Nina Persson: Animal Heart 

Augustines: Augustines

These were also the two best concerts of the year for me.  Augustines played an acoustic set in Nashville – stripped down and personal and intense.  Nina is the best singer of our time, and her albums don’t ever quite capture how powerful her presence is live.  If she comes anywhere near to where you live, see her.  Her voice is unforgettable.

***

th

Tom Hardy. Oh, Tom Hardy. From The Drop.

Movies:

Calvary

Jodorowsky’s Dune

The Drop

The Babadook

The first two about spirituality and the paths it takes, echoing out into the world.  The third, a crime drama with an amazing script.  The fourth, a psychosexual horror movie that scared the shit out of me and made me cry.  When does that ever happen?  I keep thinking about them all.

***

AJ

The occult intensity of Alejandro Jodorowsky.

Books: (as usual, I didn’t mostly read books that came out this year, so these are the favorites of what I read, not of new releases):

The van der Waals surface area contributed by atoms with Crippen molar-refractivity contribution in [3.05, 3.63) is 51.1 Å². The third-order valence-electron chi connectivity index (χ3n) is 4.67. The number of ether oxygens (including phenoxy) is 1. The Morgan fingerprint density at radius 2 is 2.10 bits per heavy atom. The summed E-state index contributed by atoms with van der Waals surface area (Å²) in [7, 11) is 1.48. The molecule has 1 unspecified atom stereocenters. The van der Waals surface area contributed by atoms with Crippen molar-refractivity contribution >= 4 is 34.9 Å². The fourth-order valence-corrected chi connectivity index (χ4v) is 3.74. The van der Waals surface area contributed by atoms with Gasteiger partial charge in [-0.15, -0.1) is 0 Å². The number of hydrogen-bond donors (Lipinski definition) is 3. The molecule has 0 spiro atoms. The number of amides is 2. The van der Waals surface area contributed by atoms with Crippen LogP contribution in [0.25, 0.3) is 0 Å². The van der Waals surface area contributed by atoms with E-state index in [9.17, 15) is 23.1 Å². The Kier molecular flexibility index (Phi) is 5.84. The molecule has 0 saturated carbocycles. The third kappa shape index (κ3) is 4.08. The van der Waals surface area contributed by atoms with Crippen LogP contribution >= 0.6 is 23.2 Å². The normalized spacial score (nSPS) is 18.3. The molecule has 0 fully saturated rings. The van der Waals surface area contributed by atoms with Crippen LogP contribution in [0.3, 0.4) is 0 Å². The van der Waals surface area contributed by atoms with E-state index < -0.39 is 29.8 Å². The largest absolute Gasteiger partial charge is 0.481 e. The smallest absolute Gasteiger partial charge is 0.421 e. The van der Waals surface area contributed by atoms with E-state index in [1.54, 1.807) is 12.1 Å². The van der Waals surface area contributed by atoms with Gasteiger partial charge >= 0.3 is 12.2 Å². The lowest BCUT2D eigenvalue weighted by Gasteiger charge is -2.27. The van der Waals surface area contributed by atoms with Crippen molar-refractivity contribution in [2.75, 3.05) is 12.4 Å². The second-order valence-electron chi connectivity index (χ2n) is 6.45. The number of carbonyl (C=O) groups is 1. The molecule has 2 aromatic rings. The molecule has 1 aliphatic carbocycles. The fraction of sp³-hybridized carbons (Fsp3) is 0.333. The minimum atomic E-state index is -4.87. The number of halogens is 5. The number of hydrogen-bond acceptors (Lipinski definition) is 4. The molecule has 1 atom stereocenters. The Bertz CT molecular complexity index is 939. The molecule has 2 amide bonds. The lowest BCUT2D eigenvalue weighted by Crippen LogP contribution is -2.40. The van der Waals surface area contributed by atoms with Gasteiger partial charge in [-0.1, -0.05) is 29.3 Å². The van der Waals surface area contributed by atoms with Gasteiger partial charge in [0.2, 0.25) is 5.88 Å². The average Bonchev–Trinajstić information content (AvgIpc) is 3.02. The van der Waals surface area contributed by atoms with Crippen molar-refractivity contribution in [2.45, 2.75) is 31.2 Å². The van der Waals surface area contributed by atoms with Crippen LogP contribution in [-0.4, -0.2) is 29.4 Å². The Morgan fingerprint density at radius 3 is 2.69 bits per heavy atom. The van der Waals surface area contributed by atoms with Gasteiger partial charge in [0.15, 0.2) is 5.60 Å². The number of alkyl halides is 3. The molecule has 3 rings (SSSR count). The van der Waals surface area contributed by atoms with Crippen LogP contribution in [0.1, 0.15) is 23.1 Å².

The Beauty of the Husband by Anne Carson

The Magus of Strovolos by Kyriakos C. Markides

Psychomagic by Alejandro Jodorowsky

Knockemstiff by Donald Ray Pollock

The Pillowman by Martin McDonagh

Tampa by Alissa Nutting

On the list, in order, a book-length poem about lost love; two books about spiritual healing that scramble your mind; a brutal collection of short stories; a hilarious and dark play; a fucked and undeniably entertaining novel about a woman who gets a job as a middle school teacher to seduce kids.

***

me and connor

This was a fun thing.

Other Stuff:

Took the year off from porn to eat donuts, focus on writing, and chill out in Los Angeles.  I might do more, I might not. On the one hand: filmed gay sex with insanely hot guys.  On the other hand: donuts.